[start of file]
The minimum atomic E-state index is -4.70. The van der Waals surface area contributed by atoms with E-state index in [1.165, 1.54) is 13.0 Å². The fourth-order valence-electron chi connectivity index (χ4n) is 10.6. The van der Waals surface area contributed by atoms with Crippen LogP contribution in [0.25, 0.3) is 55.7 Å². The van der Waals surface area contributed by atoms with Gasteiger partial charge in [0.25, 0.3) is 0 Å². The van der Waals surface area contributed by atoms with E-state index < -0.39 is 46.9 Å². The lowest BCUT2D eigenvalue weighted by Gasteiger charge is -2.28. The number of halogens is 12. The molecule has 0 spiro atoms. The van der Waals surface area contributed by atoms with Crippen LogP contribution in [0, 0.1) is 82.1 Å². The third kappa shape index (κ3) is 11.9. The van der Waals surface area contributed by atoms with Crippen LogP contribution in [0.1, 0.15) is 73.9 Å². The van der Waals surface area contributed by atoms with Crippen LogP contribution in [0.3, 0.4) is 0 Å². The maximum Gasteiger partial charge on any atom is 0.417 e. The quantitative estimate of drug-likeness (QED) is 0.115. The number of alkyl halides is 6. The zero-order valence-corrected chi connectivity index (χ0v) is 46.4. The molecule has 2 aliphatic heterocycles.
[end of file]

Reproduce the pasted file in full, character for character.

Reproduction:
The minimum atomic E-state index is -4.70. The van der Waals surface area contributed by atoms with E-state index in [1.165, 1.54) is 13.0 Å². The fourth-order valence-electron chi connectivity index (χ4n) is 10.6. The van der Waals surface area contributed by atoms with Crippen LogP contribution in [0.25, 0.3) is 55.7 Å². The van der Waals surface area contributed by atoms with Gasteiger partial charge in [0.25, 0.3) is 0 Å². The van der Waals surface area contributed by atoms with E-state index < -0.39 is 46.9 Å². The lowest BCUT2D eigenvalue weighted by Gasteiger charge is -2.28. The number of halogens is 12. The molecule has 0 spiro atoms. The van der Waals surface area contributed by atoms with Crippen LogP contribution in [0, 0.1) is 82.1 Å². The third kappa shape index (κ3) is 11.9. The van der Waals surface area contributed by atoms with Crippen LogP contribution in [0.1, 0.15) is 73.9 Å². The van der Waals surface area contributed by atoms with Crippen LogP contribution in [0.3, 0.4) is 0 Å². The maximum Gasteiger partial charge on any atom is 0.417 e. The quantitative estimate of drug-likeness (QED) is 0.115. The number of alkyl halides is 6. The zero-order valence-corrected chi connectivity index (χ0v) is 46.4. The molecule has 2 aliphatic heterocycles.